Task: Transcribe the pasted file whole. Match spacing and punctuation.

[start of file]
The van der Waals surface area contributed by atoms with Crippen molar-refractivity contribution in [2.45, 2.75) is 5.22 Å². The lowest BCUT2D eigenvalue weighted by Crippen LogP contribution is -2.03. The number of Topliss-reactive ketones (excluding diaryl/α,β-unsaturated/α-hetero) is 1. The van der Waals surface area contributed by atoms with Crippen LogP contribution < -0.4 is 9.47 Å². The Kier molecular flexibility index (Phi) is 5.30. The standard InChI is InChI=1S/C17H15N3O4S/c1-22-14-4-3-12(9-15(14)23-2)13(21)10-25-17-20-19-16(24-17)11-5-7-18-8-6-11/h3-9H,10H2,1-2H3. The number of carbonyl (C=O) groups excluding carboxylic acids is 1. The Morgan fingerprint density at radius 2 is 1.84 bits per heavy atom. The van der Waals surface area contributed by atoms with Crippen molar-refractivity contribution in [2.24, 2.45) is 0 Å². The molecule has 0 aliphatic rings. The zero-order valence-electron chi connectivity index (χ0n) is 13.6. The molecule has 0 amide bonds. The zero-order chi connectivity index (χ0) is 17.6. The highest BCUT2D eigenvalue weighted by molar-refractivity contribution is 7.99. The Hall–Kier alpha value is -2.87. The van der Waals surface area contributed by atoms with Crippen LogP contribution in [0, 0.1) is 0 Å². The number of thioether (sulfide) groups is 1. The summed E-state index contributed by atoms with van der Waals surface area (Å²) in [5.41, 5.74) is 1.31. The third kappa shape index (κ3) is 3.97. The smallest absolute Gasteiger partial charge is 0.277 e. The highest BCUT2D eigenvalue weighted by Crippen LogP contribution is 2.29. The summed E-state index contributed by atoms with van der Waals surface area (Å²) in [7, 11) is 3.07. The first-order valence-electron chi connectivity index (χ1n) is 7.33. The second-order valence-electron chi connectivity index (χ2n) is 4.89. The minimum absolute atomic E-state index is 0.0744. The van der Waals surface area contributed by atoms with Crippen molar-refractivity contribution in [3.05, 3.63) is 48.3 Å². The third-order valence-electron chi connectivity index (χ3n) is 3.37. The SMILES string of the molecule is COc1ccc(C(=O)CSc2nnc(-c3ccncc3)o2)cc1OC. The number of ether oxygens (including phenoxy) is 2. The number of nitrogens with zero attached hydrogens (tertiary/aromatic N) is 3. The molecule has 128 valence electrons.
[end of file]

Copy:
The van der Waals surface area contributed by atoms with Crippen molar-refractivity contribution in [2.45, 2.75) is 5.22 Å². The lowest BCUT2D eigenvalue weighted by Crippen LogP contribution is -2.03. The number of Topliss-reactive ketones (excluding diaryl/α,β-unsaturated/α-hetero) is 1. The van der Waals surface area contributed by atoms with Crippen LogP contribution < -0.4 is 9.47 Å². The Kier molecular flexibility index (Phi) is 5.30. The standard InChI is InChI=1S/C17H15N3O4S/c1-22-14-4-3-12(9-15(14)23-2)13(21)10-25-17-20-19-16(24-17)11-5-7-18-8-6-11/h3-9H,10H2,1-2H3. The number of carbonyl (C=O) groups excluding carboxylic acids is 1. The Morgan fingerprint density at radius 2 is 1.84 bits per heavy atom. The van der Waals surface area contributed by atoms with Crippen molar-refractivity contribution in [2.24, 2.45) is 0 Å². The molecule has 0 aliphatic rings. The zero-order valence-electron chi connectivity index (χ0n) is 13.6. The molecule has 0 amide bonds. The zero-order chi connectivity index (χ0) is 17.6. The highest BCUT2D eigenvalue weighted by molar-refractivity contribution is 7.99. The Hall–Kier alpha value is -2.87. The van der Waals surface area contributed by atoms with Crippen LogP contribution in [0, 0.1) is 0 Å². The number of thioether (sulfide) groups is 1. The summed E-state index contributed by atoms with van der Waals surface area (Å²) in [5.41, 5.74) is 1.31. The third kappa shape index (κ3) is 3.97. The smallest absolute Gasteiger partial charge is 0.277 e. The highest BCUT2D eigenvalue weighted by Crippen LogP contribution is 2.29. The summed E-state index contributed by atoms with van der Waals surface area (Å²) in [7, 11) is 3.07. The first-order valence-electron chi connectivity index (χ1n) is 7.33. The second-order valence-electron chi connectivity index (χ2n) is 4.89. The minimum absolute atomic E-state index is 0.0744. The van der Waals surface area contributed by atoms with Crippen molar-refractivity contribution in [3.05, 3.63) is 48.3 Å². The third-order valence-electron chi connectivity index (χ3n) is 3.37. The SMILES string of the molecule is COc1ccc(C(=O)CSc2nnc(-c3ccncc3)o2)cc1OC. The number of ether oxygens (including phenoxy) is 2. The number of nitrogens with zero attached hydrogens (tertiary/aromatic N) is 3. The molecule has 128 valence electrons.